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Miniature Trains

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Project by harvey posted 03-15-2006 09:56 AM 7566 views 5 times favorited 21 comments Add to Favorites Watch

One of my hobbies is making antique-style cars, trucks and trains out of various hardwoods. Using large power tools – from table saws to lathes – to create miniature collectibles is a wonderful exercise in precision woodworking.

Because the pieces of wood I work with are small, I like to spray them with finish or paint instead of using a brush. I also hate to set up my large compressor-run spray tools when I’m working on a small job.

I happened upon a great tool at my local paint store that has made life much easier: the Crown Spra-Tool, which sells for around $10 to $15. You place the liquid (paint, stain or any other suitable finish) you wish to spray in a small bottle, which is provided in the kit. Insert the plastic tubing into the bottle, and attach it to the nozzle. Power is supplied by an aerosol can, which can be replaced for a nominal fee. (You can also buy extra plastic bottles and caps to store a large variety of paints, which eliminates the need to clean a bottle when you want to change colors or finishes.)

Woodworking projects like this take a lot of time and require a great deal of detail work, but the end result is worth it. I’ve thought about selling some of the trains I’ve made (pictured here), but the hours invested in creating them could never be compensated. I take pride in displaying them, and I’ll ultimately give them to my grandsons.





21 comments so far

View Ellen's profile

Ellen

121 posts in 3101 days


#1 posted 03-25-2006 01:40 PM

I think these are awesome, but I would love to know the woods used and the size of these trains. Are they to “O”-gauge? Very nice work and interesting way to finish them.

-- Ellen -- http://www.goodadvertising.com/worksofheart/index.html

View harvey's profile

harvey

3 posts in 3112 days


#2 posted 03-26-2006 04:20 AM

Several natural woods were used, including oak, birch, pine and walnut. Pieces were stained with a clear varnish. You can purchase the plans from toysandjoys.com, which lists specs and sizes.

View superbabe621's profile

superbabe621

8 posts in 3029 days


#3 posted 06-05-2006 07:56 AM

Superb idea & work! And thanks for the website.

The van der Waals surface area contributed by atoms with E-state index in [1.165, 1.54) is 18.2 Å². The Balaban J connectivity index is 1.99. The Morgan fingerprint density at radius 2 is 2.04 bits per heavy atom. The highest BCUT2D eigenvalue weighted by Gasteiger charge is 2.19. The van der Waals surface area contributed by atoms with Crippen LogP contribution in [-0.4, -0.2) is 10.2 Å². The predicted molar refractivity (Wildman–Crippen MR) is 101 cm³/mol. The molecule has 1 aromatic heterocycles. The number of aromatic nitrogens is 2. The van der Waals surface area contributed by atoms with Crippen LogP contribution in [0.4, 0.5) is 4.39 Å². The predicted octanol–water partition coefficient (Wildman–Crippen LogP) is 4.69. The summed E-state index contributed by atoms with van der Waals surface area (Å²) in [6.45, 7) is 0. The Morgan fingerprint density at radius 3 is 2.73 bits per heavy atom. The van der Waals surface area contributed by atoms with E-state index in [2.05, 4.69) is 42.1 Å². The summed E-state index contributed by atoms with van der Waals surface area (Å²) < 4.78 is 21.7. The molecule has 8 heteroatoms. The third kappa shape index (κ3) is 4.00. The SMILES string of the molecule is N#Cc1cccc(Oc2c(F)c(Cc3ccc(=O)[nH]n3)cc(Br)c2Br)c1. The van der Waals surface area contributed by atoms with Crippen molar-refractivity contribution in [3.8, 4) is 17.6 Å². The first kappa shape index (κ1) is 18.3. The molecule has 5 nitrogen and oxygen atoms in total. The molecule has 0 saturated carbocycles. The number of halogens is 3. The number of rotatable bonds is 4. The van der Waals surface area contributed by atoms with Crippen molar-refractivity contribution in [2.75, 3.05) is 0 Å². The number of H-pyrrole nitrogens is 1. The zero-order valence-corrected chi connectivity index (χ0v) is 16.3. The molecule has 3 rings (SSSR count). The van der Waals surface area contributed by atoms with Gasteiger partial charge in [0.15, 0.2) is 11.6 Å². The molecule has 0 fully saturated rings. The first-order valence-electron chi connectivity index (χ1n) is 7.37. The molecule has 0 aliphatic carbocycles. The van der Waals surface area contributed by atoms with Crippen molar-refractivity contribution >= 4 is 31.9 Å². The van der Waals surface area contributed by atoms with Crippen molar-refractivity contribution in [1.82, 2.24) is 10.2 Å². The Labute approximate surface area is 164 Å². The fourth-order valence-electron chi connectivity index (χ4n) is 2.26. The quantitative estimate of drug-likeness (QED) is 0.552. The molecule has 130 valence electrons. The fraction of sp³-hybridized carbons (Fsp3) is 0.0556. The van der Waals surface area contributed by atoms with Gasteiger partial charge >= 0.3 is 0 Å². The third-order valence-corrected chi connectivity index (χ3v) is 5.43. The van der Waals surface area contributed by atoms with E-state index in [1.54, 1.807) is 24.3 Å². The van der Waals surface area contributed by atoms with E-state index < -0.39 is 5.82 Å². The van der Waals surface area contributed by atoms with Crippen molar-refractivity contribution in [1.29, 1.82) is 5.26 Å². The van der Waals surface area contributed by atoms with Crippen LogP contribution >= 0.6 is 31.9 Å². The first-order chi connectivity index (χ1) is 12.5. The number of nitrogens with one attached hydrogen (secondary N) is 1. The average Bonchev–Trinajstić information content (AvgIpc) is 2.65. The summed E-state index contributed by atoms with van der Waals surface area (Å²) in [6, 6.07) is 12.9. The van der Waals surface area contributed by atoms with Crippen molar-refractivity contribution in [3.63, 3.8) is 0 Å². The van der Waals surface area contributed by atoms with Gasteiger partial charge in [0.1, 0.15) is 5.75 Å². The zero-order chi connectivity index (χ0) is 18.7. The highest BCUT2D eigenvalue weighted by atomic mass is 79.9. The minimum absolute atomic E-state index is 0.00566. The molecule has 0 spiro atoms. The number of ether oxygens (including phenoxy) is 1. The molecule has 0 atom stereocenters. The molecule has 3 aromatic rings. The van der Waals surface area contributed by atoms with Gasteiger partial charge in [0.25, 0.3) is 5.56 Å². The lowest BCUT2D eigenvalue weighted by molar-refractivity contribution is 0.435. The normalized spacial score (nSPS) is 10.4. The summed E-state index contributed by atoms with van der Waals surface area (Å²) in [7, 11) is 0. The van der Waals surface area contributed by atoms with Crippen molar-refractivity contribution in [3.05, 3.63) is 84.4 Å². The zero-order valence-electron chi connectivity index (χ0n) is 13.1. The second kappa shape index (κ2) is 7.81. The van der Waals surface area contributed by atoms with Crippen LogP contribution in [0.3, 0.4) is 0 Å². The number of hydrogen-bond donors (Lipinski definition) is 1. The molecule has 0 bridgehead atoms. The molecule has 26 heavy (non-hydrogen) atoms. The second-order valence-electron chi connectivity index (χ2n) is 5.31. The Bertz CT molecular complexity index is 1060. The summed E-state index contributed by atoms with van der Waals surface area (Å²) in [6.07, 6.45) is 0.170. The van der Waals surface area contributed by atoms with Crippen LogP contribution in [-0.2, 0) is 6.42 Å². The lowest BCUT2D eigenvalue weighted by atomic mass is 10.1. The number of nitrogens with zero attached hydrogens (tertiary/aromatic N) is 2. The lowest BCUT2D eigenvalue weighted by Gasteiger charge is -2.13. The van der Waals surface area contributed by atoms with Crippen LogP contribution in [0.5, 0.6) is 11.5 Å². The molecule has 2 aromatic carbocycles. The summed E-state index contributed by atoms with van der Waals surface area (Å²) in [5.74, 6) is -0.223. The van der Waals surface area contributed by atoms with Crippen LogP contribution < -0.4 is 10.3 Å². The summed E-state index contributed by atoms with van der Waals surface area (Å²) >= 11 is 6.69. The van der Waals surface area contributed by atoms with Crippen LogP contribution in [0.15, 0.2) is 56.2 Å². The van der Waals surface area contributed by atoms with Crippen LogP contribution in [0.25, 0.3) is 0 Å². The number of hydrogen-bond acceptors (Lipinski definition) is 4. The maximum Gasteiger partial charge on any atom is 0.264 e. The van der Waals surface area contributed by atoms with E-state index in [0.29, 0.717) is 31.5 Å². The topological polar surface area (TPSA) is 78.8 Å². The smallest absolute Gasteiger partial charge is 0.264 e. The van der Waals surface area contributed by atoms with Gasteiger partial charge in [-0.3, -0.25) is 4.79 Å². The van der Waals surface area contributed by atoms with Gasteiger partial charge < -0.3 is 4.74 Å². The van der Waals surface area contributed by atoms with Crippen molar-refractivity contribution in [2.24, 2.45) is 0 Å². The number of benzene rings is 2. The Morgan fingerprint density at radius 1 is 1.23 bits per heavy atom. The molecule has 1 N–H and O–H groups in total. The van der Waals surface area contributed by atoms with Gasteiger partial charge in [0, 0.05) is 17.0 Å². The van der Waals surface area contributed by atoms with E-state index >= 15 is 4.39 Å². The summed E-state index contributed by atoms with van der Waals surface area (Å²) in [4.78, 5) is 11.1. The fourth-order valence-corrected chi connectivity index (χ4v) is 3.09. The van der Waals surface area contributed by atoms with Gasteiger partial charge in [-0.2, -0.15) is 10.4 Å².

View Dick, & Barb Cain's profile

Dick, & Barb Cain

8693 posts in 2955 days


#4 posted 08-27-2006 07:11 PM

Nice work, I’m the same as you when it comes to selling, I wouldn’t want to make work out of something that’s fun to do. I do make things as gifts though.

-- -** You are never to old to set another goal or to dream a new dream ****************** Dick, & Barb Cain, Hibbing, MN. http://www.woodcarvingillustrated.com/gallery/member.php?uid=3627&protype=1

View MsDebbieP's profile

MsDebbieP

18615 posts in 2816 days


#5 posted 04-10-2007 03:30 PM

this is amazing! And you challenge yourself by using BIG tools to make SMALL pieces…

People today aren’t likely to pay what they are worth, but I guess when your great-grandchildren are having them appraised they will be surprised at the $$ value that is placed on them.

-- ~ Debbie, Canada (https://www.facebook.com/DebbiePribeleENJOConsultant)

View PanamaJack's profile

PanamaJack

4473 posts in 2733 days


#6 posted 04-13-2007 07:08 AM

These are fantastic pieces. Keep the great work going.

-- Carpe Lignum; Tornare Lignum (Seize the wood, to Turn the wood)

View TomFran's profile

TomFran

2942 posts in 2650 days


#7 posted 10-23-2007 09:36 PM

Amazing detail! Nice train. Thanks for the tip on spraying small projects. It makes sense to me to not have to set up the whole compressor scheme to spray small things like this.

Thanks for sharing your ideas with us!

-- Tom, Surfside Beach, SC - Romans 8:28

View Scott Bryan's profile

Scott Bryan

27251 posts in 2477 days


#8 posted 04-28-2008 12:57 PM

Hi Harvey,

You have the distinct honor of posting the first project on this site. This one could not be nicer. You put a lot of detail and imagination into this train. This is a wonderful gift for your grandsons.

Thanks for the post and thanks for being the first to start this process.

-- Challenges are what make life interesting; overcoming them is what makes life meaningful- Joshua Marine

View Roz's profile

Roz

1659 posts in 2442 days


#9 posted 08-28-2009 06:34 AM

This is great, but I would love to know where you find the patience to make something so intricate.

-- Terry Roswell, L.A. (Lower Alabama) "Life is what happens to you when you are making other plans."

View a1Jim's profile

a1Jim

112093 posts in 2232 days


#10 posted 08-28-2009 06:36 AM

cool train great job

-- http://artisticwoodstudio.com Custom furniture

View jim1953's profile

jim1953

2674 posts in 2497 days


#11 posted 12-26-2009 04:41 AM

Great Lookin Train

-- Jim, Kentucky

View Tim Pletcher's profile

Tim Pletcher

88 posts in 1729 days


#12 posted 01-12-2010 11:44 PM

nice, very detailed!

-- http://plasticlumber.timpletcher.com/

View remy97's profile

remy97

206 posts in 1670 days


#13 posted 04-20-2010 10:01 PM

sweet job man! just out exploring some really old threads and came across it, but again sweet job man!

-- ---ray suppan--- anger + woodworking = -finger AHHHHHHHH!!!!

View Bradford's profile

Bradford

1434 posts in 2478 days


#14 posted 05-12-2010 10:05 PM

It is nice to come back to this one and still stand amazed.

-- so much wood, so little time. Bradford. Wood-a-holics unanimous president

View DAWG's profile

DAWG

2850 posts in 1792 days


#15 posted 05-31-2010 06:42 AM

Great train, man what patience you must have. Thanks for sharing.

-- Luke 23: 42-43

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